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The power of data-driven thinking in hospitals

(Image credit: Image source: Shutterstock/Wichy)

The amount of data employed by hospitals and health care organisations across the world is booming. As data-generating technologies proliferate throughout society and industry, hospitals must try to ensure this data is harnessed to achieve the best outcomes for patients. These IoT technologies include everything from sensors which monitor patient health and the condition of machines, to wearables and patients’ own mobile phones. The network of these machines means that clinicians have an overview of everything happening in the hospital, and can be alerted in real-time should an anomaly in the data reveal changes which need urgent attention.

This shift further towards data is radical for hospitals, thanks to its ability to support decisions made by doctors and ultimately improve patient outcomes. With the help of artificial intelligence (AI) and advanced algorithms, those professionals working in hospitals will soon see their capabilities advanced by data, in everything from the logistics of choosing which patient to prioritise to how best to support them through diagnosis and treatment. These technologies are changing the way society manages health care – leading to healthier citizens with a longer life expectancy.  

Beginning to adopt new technologies

Healthcare providers and clinicians have never been slow to use technology to improve patient outcomes. They have, naturally, sometimes held back because of cost implications – MRI scanners are not cheap, for example. But they have always been quick to see the potential of new technology and to use it to improve patient care.

AI, however, has been slower to take off. Somehow, many hospitals and health care providers do not seem to be ready for decision-making supported by algorithms. Perhaps it’s a change of culture and a concern about the explainability of decisions supported by a "black box". Perhaps staff simply do not yet have the necessary skills and experience to take advantage of the insights locked into data. Whatever the reason, it has been a fairly slow start.

There is now, however, a groundswell towards data-driven decision making. A number of healthcare organisations have started to embrace AI and analytics. They have often begun with small-scale projects, but there is growing recognition that the future lies in personalised healthcare – and that this depends on data and analytics.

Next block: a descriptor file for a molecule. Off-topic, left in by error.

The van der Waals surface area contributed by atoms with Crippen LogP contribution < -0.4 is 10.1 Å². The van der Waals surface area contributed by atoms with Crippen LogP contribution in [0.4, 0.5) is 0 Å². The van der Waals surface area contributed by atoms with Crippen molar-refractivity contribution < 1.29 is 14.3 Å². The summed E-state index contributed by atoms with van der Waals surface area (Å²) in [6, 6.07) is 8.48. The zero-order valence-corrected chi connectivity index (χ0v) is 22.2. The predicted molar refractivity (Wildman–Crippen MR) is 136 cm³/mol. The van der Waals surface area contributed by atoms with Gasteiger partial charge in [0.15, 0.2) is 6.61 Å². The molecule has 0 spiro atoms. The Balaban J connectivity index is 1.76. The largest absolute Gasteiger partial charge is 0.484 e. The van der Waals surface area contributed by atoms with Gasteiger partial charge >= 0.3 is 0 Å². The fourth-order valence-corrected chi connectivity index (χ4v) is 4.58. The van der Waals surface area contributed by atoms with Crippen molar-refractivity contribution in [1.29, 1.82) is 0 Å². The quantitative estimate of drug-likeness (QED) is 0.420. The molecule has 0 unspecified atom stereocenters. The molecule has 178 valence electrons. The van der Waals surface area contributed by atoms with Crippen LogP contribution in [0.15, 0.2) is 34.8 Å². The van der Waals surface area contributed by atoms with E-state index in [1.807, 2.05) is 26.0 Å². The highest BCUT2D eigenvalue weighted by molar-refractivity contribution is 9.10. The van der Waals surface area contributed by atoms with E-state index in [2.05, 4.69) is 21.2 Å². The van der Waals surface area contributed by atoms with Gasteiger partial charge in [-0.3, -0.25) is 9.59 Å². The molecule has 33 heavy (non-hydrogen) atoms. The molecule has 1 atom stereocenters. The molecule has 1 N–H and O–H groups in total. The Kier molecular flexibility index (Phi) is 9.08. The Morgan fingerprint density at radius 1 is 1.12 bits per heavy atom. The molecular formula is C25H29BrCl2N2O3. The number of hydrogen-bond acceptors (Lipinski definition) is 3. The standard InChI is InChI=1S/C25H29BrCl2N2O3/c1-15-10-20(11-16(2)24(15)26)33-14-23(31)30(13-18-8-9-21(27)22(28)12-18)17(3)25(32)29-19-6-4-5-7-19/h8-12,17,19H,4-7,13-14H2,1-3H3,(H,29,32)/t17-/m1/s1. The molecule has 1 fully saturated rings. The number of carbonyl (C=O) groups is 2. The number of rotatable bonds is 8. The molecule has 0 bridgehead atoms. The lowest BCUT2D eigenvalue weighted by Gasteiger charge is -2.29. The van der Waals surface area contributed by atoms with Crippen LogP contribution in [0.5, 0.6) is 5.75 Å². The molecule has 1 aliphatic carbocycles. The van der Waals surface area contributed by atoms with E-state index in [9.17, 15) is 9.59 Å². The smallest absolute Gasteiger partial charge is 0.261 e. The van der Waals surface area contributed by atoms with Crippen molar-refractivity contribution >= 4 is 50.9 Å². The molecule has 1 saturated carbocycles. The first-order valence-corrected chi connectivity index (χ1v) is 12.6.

AI offers a unique combination of quality and safety for patients, better outcomes, and reduced costs. After all, getting the right medication or treatment quicker, with fewer side effects, is significantly cheaper than trying a number of expensive options first. It’s also far better for patients.

A shift in culture will take us into the future

Over the next three to five years, it seems likely that more and more healthcare providers will start to become data-driven organisations. This will, in most cases, require a change in culture. Providers must move towards acceptance of the process of using data to generate insights that then drive decisions. It’s likely that this acceptance will grow as organisations see what the early impact can be.

Providers will need to support the change in culture with changes in three other areas. The first is staff competence in using analytics and understanding the insights that emerge. It is vital that staff understand the recommendations from the decision engine and are able to explain these to patients and other staff. The second area is infrastructure. Hospitals will need suitable facilities and equipment to gather data and then analyse it.

A successful data strategy starts now

A successful data-driven hospital needs to centralise its data strategy for business operations and care.

This means that healthcare providers must develop strong data and model governance arrangements. Staff and managers alike need to be sure that data quality is high and the outputs from models remain appropriate. Models are only as good as the data that is fed into them. And insights are only as good as the models.

It is not reasonable to expect IT staff to be responsible for data that is input by clinicians. Clinicians, therefore, need to understand the benefits of high-quality data, and take responsibility for ensuring that patient data is correct. This is a bit of a vicious/virtuous cycle. Until people see the benefits of decisions driven by reliable data, it’s hard to persuade them that reliable data is important. However, without reliable data, it’s impossible to generate the necessary impact. A strong data strategy – covering collection, assurance, preparation and use – will go a long way to help.

History in the making

Hospitals may struggle to integrate these new technologies into a national system like the National Health Service in the UK, which is often stretched to its limit. It will take time and energy and financial investment not only to implement systems but to find out how to use them to the optimal benefit of patients and staff. However, the rewards to be reaped from boldly taking on the challenge are unprecedented, with potential to push patient outcomes to their very best since records began.

Throughout history, advancements in health care have been met with varying degrees of scepticism by their contemporaries. This modern adoption of AI and data-driven practices joins Semmelweisz’s revolutionary handwashing discovery and breakthroughs with test tube babies in the 1970s, as procedures which require a cultural shift in thinking if they are to make a positive difference in people’s lives.

Dr Joost Huiskens, health care consultant, SAS